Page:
I have a Rinnai unit in the home I am currently renting. It works well. The home I am building will have a mini-split. If I lived in the PNW then I would definitely opt for a mini split instead for two reasons:

    1.) The PNW- especially WA- has some of the cleanest electricity in the country with all of your hydro plants. It would be a shame not to use it! Natural gas is cleaner than coal in theory but the pipelines are famously leaky. Methane is more potent than Co2 and remains in the atmosphere longer.

    2.) Given the relatively steady temperatures in the PNW, your mini-split heat pump would be operating extremely efficiently nearly all the time. If the unit it sized properly then I cannot imagine that it would be much more expensive than a gas unit. (Remember too that the Rinnai unit with a blower uses some electricity so this must be taken into consideration.)

  5. frasca | | #5

    Got it. Thanks Rob, Martin, and Rick for the feedback!

  6. Expert Member
    Dana Dorsett | | #6

    Like any other heating problem, start by calculating the load. At a ratio of ~13BTU/hr per square foot of conditioned space even the EX08CN might be oversized for the load of 500' of conditioned space.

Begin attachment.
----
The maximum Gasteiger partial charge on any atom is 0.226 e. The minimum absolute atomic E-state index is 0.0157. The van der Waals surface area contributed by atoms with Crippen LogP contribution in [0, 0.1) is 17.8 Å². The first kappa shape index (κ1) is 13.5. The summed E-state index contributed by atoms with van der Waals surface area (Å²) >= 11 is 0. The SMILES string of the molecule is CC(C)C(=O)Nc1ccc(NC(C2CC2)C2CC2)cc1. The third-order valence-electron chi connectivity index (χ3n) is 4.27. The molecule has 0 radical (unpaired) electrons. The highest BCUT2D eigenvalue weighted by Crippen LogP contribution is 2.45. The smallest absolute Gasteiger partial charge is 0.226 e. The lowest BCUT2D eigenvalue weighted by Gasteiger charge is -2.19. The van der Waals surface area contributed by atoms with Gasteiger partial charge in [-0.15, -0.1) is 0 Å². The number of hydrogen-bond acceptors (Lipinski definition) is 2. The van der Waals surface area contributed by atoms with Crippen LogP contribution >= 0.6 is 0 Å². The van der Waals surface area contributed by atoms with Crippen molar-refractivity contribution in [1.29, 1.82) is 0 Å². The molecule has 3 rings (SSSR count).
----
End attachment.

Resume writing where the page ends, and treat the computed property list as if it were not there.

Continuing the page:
If natural gas is still the intended fuel, you can get both better heat distribution & higher comfort out of right-sized low-temp radiators or baseboards operating off a condensing water heater, as well as higher efficiency.

  7. frasca | | #7

    [Long-dormant thread but wanted to comment as the responses above have been marinating in my brain...]

    Dana - thanks for challenging me to start by calculating the load. I haven’t got around to this project yet but when I do I will start with trying my hand at some of the good old Manual J software which I believe this site provides lots of guidance on. Shouldn’t be too far of a stretch for me to figure out.

    Thanks also for recommending a hydronic solution. That could replace the whole furnace which would have the added benefit of freeing up most - if not all - of the floor space of my utility closet for conversion to a master bathroom!

    Re: DIYing this... I recently installed an outdoor tankless unit for domestic hot water (Rheem model ECOH200XLN-1) and all of repiping I had to do in my crawl space - plus Dana’s advocacy of well designed hydronics - gave me an itch to try my hand at a radiant floor. I was thinking of picking up Modern Hydronic Heating: For Residential and Light Commercial Buildings by Siegenthaler. Has anybody else had success with that book, or other resources? Any opinions on whether a radiant floor is within the abilities of a reasonably handy but non-technical homeowner?

  8. tommay | | #8

    How about a nice wall mounted gas fireplace for heat and ambiance.